The Enid News and Eagle, Enid, OK


April 11, 2013

If you’re happy and you know it, goof off

ENID, Okla. — Are you happy?

I mean in general, not just because of the fact it is Friday and it is, allegedly at least, spring (though the winter blast earlier this week certainly seems to belie that fact).

I mean, are you content with your lot in life, your place in the universe and your role in the great circle of life?

In other words, are you happy, do you know it and will you clap your hands?

According to the annual Gallup-Healthways Well-Being Index, we Oklahomans are, in general, not a cheery lot.

Oklahoma was No. 10 on the list of unhappiest states, according to the survey.

We are better off than West Virginia, which topped the list of unhappiest states. The happiest state was Hawaii (though I’m sure they would trade their cost of living for ours any day).

Why are Oklahomans so glum? The index ranks states in terms of six factors — life evaluation, physical health, emotional health, healthy behavior, work environment and basic access (to resources).

Oklahoma ranked 40th in life evaluation, 39th in emotional health, 8th in work environment, 44th in physical health, 45th in healthy behaviors and 41st in basic access.

We are pessimistic, we are stressed, we’re too fat, we smoke too much, we don’t exercise enough, we don’t eat right and we don’t go to the doctor enough. But we are happy at work, so at least that is something.

Which brings us to another study, this one conducted by leadership training and research firm Leadership IQ.

According to these folks, the best way to be happy at work is by goofing off. No wonder I love my job so much.

The study found that at 42 percent of the 200 companies studied, workers who spent part of their day doing totally non-work-related things are more engaged with their jobs than even middle-of-the-road or superstar workers.

Of course, goofing off makes you less productive, which forces your co-workers to take up the slack for you, which means they become unhappier, so it is a vicious cycle. has a list of more practical suggestions to help you be happier on the job. Here are a few:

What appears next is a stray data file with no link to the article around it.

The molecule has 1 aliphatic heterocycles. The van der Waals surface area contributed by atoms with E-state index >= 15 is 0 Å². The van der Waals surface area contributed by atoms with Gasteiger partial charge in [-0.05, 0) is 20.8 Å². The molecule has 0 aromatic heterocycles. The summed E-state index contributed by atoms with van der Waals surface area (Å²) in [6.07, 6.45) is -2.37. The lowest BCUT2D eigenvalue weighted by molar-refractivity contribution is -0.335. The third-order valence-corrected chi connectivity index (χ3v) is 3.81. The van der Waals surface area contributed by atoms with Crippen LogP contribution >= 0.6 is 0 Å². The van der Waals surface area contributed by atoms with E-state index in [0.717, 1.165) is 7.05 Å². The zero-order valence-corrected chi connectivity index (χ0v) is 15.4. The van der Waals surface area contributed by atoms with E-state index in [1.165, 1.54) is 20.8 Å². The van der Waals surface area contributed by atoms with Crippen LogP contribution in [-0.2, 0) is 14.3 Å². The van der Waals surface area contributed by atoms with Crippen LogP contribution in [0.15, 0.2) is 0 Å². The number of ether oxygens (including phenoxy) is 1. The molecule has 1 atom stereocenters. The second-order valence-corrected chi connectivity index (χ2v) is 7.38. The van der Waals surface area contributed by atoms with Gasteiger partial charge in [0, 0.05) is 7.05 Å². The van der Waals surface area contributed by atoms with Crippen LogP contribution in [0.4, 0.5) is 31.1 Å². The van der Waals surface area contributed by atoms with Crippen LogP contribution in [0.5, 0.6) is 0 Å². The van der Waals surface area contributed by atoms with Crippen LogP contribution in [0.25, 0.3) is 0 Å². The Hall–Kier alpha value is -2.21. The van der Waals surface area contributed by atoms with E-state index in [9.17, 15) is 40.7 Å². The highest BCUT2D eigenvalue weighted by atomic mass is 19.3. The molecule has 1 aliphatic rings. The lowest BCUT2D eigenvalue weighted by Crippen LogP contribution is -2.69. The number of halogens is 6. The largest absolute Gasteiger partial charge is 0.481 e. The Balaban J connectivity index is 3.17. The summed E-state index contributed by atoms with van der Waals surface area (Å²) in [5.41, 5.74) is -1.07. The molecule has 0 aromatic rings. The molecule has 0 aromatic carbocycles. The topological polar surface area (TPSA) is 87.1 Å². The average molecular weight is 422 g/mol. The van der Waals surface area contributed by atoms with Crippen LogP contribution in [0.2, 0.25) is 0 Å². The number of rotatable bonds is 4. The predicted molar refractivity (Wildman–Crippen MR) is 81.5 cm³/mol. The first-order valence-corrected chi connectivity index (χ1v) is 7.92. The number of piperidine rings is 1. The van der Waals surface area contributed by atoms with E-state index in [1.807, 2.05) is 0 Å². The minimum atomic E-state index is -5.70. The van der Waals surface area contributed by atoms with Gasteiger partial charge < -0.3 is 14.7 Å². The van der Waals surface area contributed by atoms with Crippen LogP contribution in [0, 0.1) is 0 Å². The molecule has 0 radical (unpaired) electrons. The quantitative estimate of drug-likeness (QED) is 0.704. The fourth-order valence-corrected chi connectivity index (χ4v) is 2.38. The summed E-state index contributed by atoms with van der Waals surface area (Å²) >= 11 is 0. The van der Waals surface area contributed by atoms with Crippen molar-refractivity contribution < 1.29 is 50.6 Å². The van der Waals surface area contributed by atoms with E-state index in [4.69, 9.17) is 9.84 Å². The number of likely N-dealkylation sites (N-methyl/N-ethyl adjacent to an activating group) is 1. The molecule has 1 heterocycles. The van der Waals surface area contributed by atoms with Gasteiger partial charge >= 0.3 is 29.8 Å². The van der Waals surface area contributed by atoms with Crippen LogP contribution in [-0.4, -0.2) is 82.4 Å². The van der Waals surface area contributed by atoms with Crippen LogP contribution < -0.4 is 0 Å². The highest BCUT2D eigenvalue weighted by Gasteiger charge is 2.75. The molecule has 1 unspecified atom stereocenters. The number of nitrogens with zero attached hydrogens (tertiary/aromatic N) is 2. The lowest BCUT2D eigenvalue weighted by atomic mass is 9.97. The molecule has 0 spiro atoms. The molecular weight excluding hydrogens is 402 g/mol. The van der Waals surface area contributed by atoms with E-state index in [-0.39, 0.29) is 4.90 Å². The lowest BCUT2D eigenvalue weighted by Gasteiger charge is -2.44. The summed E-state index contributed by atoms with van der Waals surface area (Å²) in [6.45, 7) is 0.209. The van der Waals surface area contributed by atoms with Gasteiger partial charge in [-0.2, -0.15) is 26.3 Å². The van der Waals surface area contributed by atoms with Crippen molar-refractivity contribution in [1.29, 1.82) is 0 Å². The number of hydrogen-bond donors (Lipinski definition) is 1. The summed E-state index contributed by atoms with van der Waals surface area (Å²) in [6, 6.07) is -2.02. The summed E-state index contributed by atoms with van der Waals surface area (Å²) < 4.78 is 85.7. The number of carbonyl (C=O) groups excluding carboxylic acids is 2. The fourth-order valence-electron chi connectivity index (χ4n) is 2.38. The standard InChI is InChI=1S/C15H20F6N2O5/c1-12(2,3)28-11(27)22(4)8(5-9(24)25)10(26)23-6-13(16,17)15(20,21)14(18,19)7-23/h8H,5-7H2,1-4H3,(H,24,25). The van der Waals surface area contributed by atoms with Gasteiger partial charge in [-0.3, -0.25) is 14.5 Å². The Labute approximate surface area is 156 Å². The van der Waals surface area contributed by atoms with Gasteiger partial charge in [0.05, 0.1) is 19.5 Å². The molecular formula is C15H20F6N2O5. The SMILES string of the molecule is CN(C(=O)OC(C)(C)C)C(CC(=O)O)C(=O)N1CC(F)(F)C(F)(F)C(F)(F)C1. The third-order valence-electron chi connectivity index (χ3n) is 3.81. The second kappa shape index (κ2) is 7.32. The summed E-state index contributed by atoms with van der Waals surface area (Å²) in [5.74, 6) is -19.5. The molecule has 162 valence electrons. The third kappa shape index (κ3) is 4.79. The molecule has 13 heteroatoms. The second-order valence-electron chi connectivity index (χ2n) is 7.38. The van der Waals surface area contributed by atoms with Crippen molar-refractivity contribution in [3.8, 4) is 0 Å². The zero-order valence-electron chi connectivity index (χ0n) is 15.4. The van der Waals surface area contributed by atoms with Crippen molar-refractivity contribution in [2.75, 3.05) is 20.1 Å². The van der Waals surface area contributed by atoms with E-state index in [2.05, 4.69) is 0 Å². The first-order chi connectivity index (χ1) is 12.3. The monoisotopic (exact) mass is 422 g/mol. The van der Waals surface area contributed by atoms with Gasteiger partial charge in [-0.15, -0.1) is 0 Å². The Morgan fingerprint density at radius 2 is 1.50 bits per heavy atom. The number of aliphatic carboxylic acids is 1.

• Don’t take yourself so seriously, nobody else does. “If you can’t laugh at yourself,” according to, “everyone else will be laughing behind your back.” And here I always thought they were laughing with me.

• Daydream more rather than less. Actually, daydreaming should be in my job description. How else could I come out with this mess three mornings a week? I’m not daydreaming, boss, I’m writing. No, really.

• Remember that nobody is in charge of your happiness except you. Unless you are married, then you’re not in charge of anything.

But that’s OK, since another study, this one conducted by Michigan State University, found that married men are happier than single ones.

• Smile and laugh more frequently. I’ve tried that. When I sit in my cubicle chuckling to myself, they threaten to have me committed. And when I smile all the time they think I have gas pains.

• Don’t waste precious energy on malice and gossip. Wouldn’t dream of it. Hey, by the way, did you hear about Fred and the new girl in accounting?

• Don’t worry what others think about you; it’s none of your business. I don’t worry about this. I know everyone here loves me, don’t you guys. Ah, guys?

• Trash everything in your work area that isn’t useful or beautiful? Does that include me?

• Remember that however bad (or good) a situation is, it will inevitably change. Which goes right along with another, believe that the best is yet to come, no matter what.

In other words, it’s Friday, how bad could things be?

Happiness is different for everybody.

To be happy, live with joy, live with purpose, live for others, live for today, smile constantly, laugh readily, love as much as you can.

Who has time to be unhappy? Not me, I’m too busy goofing off at work.

Mullin is senior writer of the News & Eagle. Email him at

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